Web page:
The Santa Fe National Forest has a number of special places, including wilderness areas, wild and scenic rivers, a national recreation area and scenic byways.
There are four wilderness areas on the forest. They cover almost 300,000 acres. Wilderness areas provide primitive recreation options.
The Wild and Scenic Rivers Act was passed by Congress in 1968 to protect outstanding free-flowing rivers. There are three wild and scenic rivers on the Forest: the Rio Chama, Pecos and East Fork of the Jemez. For more information on the Wild and Scenic Rivers Program, visit http://www.rivers.gov/.
National recreation areas (NRAs) were established by Congress to preserve enhanced recreational opportunities in places with significant natural and scenic resources. NRAs emphasize a variety of activities for visitors, including hiking, camping, boating, fishing, swimming, biking, horseback riding, and wildlife viewing, in areas that include multiple-use management focused on conservation and limited utilization of natural resources. The Jemez National Recreation Area (JNRA) - the only NRA in the Forest Service Southwestern Region - was designated by Congress in 1993 to conserve its recreational, natural and cultural resources. Learn more about the JNRA.
The National Scenic Byways Program is a collaborative effort administered by the Federal Highway Administration that recognizes special roadways for their outstanding and unique historic, cultural, natural, archaeological, recreational and scenic qualities. The Santa Fe National Forest has two Scenic and Historic Byways. Learn more about the Byways.
Trailhead parking for the East Fork Trail (Forest Trail 137) is located north of Battleship Rock Picnic Area, off NM State Highway 4, about five miles north of the Village of Jemez Springs. To access the East Fork Trail walk through the picnic area, trail is located to the east side of the pavillion.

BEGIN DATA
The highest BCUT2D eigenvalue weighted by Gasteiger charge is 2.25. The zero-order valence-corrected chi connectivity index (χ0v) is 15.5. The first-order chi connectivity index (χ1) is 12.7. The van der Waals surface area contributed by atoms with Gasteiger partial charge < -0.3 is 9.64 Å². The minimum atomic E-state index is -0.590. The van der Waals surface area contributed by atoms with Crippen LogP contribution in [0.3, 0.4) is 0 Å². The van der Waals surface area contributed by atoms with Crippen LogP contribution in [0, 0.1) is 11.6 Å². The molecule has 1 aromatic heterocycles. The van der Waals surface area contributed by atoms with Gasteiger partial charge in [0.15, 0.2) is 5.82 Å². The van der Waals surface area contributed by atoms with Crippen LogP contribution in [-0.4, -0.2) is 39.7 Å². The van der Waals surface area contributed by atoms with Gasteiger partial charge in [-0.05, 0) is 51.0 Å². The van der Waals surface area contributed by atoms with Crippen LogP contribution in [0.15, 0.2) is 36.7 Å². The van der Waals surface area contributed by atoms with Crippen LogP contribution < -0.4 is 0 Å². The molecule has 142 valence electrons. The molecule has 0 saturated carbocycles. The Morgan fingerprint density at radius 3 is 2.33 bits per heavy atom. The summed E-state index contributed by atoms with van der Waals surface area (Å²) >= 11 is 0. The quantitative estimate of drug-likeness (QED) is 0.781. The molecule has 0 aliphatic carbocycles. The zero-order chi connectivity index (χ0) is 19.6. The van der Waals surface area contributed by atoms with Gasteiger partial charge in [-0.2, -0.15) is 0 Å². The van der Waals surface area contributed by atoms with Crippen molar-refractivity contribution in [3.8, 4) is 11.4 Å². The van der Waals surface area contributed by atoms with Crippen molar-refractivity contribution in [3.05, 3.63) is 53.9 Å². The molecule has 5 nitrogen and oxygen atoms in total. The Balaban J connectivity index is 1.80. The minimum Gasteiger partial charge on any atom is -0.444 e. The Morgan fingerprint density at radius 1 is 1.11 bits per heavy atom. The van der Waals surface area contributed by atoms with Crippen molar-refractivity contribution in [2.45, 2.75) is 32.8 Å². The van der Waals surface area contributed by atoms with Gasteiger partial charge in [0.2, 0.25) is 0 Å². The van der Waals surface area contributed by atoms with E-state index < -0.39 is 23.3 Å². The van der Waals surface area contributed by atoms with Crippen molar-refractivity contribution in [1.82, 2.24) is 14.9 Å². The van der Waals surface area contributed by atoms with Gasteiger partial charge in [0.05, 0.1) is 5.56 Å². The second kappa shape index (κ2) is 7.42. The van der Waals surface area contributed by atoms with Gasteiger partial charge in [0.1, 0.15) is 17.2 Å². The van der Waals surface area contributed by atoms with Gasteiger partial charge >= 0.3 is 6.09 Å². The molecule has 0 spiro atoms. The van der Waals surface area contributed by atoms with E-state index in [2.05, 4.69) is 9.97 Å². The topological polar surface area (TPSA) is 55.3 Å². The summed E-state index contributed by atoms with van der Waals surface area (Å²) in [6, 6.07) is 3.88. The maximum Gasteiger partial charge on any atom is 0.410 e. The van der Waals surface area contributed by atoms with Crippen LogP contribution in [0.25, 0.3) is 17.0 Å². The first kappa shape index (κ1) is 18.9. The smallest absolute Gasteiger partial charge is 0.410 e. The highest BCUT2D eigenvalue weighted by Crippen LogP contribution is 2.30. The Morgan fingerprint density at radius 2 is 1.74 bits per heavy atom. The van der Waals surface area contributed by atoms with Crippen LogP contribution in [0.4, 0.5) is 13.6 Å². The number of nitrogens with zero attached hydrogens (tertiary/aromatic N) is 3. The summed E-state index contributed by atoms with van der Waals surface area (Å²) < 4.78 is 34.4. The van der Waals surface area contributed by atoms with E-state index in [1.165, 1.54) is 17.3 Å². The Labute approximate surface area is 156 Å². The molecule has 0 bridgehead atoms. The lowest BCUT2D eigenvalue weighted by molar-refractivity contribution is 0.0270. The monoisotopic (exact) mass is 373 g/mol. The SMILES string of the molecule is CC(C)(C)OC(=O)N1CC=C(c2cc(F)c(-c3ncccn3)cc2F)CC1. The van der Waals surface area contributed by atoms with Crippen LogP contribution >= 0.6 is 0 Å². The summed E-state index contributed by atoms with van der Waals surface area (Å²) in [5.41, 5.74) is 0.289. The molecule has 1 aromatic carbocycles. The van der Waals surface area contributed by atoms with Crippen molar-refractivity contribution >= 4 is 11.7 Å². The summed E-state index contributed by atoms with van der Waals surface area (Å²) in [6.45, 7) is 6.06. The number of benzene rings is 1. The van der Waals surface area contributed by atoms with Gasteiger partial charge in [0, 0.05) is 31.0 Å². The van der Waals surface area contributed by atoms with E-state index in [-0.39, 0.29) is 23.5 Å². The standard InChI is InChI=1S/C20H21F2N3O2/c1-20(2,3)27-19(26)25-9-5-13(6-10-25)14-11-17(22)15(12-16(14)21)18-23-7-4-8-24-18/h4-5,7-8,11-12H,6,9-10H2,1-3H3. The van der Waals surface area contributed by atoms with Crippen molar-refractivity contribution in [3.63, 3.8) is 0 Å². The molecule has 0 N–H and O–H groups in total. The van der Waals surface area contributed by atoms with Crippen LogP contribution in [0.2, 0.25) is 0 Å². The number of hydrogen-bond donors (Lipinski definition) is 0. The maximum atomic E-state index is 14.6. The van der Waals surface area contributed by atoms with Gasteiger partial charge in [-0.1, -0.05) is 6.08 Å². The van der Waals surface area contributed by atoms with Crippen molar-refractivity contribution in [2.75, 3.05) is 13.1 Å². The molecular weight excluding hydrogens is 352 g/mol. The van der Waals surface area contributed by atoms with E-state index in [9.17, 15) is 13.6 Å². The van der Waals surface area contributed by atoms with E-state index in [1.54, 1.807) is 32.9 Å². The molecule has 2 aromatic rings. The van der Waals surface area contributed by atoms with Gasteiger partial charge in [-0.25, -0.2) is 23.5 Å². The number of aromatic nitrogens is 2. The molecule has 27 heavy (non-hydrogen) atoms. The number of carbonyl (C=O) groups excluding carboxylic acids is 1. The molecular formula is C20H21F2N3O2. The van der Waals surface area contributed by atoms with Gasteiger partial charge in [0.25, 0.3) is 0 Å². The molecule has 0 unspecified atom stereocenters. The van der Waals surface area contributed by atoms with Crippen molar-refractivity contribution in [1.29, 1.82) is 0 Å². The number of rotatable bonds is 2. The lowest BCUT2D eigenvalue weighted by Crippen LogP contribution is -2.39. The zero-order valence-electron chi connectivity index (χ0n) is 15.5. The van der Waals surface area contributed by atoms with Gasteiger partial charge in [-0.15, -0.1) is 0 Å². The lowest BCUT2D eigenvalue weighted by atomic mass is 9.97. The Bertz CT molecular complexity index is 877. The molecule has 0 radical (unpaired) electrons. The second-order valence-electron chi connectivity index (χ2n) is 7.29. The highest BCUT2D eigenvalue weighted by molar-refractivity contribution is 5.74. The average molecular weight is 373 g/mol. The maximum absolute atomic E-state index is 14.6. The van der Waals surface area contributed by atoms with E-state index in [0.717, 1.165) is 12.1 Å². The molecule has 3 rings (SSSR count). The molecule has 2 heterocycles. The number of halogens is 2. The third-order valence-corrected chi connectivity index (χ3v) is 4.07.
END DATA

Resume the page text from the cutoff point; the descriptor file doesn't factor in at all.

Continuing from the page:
From the trailhead it is two miles to McCauley Warm Spring, and four miles to Jemez Falls Trailhead. The trail is rated for moderately difficult hiking, typically uphill to Jemez Falls. The trail continues one mille to the East Fork Trailhead parking area and ends at the Las COnchas Trailhead. The total one way trail length is approximately 10 miles.
Uses: Hiking and fishing
Facilities: Paved parking at trailhead, vault toilet and trail information kiosk
Special Instructions: No overnight camping within one-quarter mile of trailhead. Back pack camping is allowed more than 400 feet from McCauley Warm Spring and 200 feet from river and springs. No glass contrainers; use only plastic. Pack out all trash and leave the trail clean for others to enjoy.
Panchuela campground is nestled at the edge of the Pecos Wilderness with Panchuela Creek running along the eastern side of the campground. At a little over 8,300 feet visitors to this campground escape from the warmer temperatures of the city and enjoy the moderate temperatures of the Sangre de Cristo Mountains. There are 6 sites inside the campground and are within walking distance of the parking lot. With the nearby Pecos Wilderness Area, this campground makes for the perfect base camp for those looking take day hikes into the Wilderness Area.
The campsites are surrounded by views of the mountains and the gorgeous shades of green from the mixed conifer and aspen. In the fall, the mountains gleam a glorious gold as the aspen leaves begin to change color. A variety of wildlife are seen in the surrounding forests including deer, elk, various species of songbirds and raptors, and the occasional black bear. Not far from the campground in an open meadow, campers can see the charming rustic cabins that forest service volunteers and employees stay in when working in the Pecos Wilderness Area.
The Jemez Ranger District is home to the Jemez National Recreation Area, located within the Jemez Mountains. A drive through the district reveals multiple cultural landmarks and impressive geological formations. Red rock canyons, round peaks, colorful mesas and clear blue skies provide an inspiring backdrop. Cottonwood gallery forests dot the lower recreation sites and provide shade for anglers in the summer, turning brilliant hues of gold and yellow in the fall. In the higher elevations, quaking aspen take over and display their foliage of gold and red. Trails lead to hot springs and waterfalls, glimpses of the Valles Caldera, and majestic views of the mountains. A visit to the district will leave you enchanted by the land that the people of the Jemez Pueblo have lived in for generations.